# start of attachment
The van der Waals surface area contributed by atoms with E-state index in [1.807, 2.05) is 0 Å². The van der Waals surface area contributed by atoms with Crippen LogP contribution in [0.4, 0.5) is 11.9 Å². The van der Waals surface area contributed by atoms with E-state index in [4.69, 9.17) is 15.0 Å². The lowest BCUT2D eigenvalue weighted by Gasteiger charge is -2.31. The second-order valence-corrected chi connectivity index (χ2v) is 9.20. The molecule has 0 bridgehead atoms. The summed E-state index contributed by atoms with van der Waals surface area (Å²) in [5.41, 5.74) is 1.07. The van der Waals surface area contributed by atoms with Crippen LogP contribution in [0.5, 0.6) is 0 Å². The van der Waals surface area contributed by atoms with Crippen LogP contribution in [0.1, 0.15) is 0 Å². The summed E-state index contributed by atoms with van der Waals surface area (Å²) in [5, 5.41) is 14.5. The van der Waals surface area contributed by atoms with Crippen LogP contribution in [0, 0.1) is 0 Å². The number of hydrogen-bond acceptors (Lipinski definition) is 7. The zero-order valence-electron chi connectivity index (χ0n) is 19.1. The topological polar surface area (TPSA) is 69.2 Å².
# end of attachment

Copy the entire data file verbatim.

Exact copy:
The van der Waals surface area contributed by atoms with E-state index in [1.807, 2.05) is 0 Å². The van der Waals surface area contributed by atoms with Crippen LogP contribution in [0.4, 0.5) is 11.9 Å². The van der Waals surface area contributed by atoms with E-state index in [4.69, 9.17) is 15.0 Å². The lowest BCUT2D eigenvalue weighted by Gasteiger charge is -2.31. The second-order valence-corrected chi connectivity index (χ2v) is 9.20. The molecule has 0 bridgehead atoms. The summed E-state index contributed by atoms with van der Waals surface area (Å²) in [5.41, 5.74) is 1.07. The van der Waals surface area contributed by atoms with Crippen LogP contribution in [0.5, 0.6) is 0 Å². The van der Waals surface area contributed by atoms with Crippen LogP contribution in [0.1, 0.15) is 0 Å². The summed E-state index contributed by atoms with van der Waals surface area (Å²) in [5, 5.41) is 14.5. The van der Waals surface area contributed by atoms with Crippen LogP contribution in [0, 0.1) is 0 Å². The number of hydrogen-bond acceptors (Lipinski definition) is 7. The zero-order valence-electron chi connectivity index (χ0n) is 19.1. The topological polar surface area (TPSA) is 69.2 Å².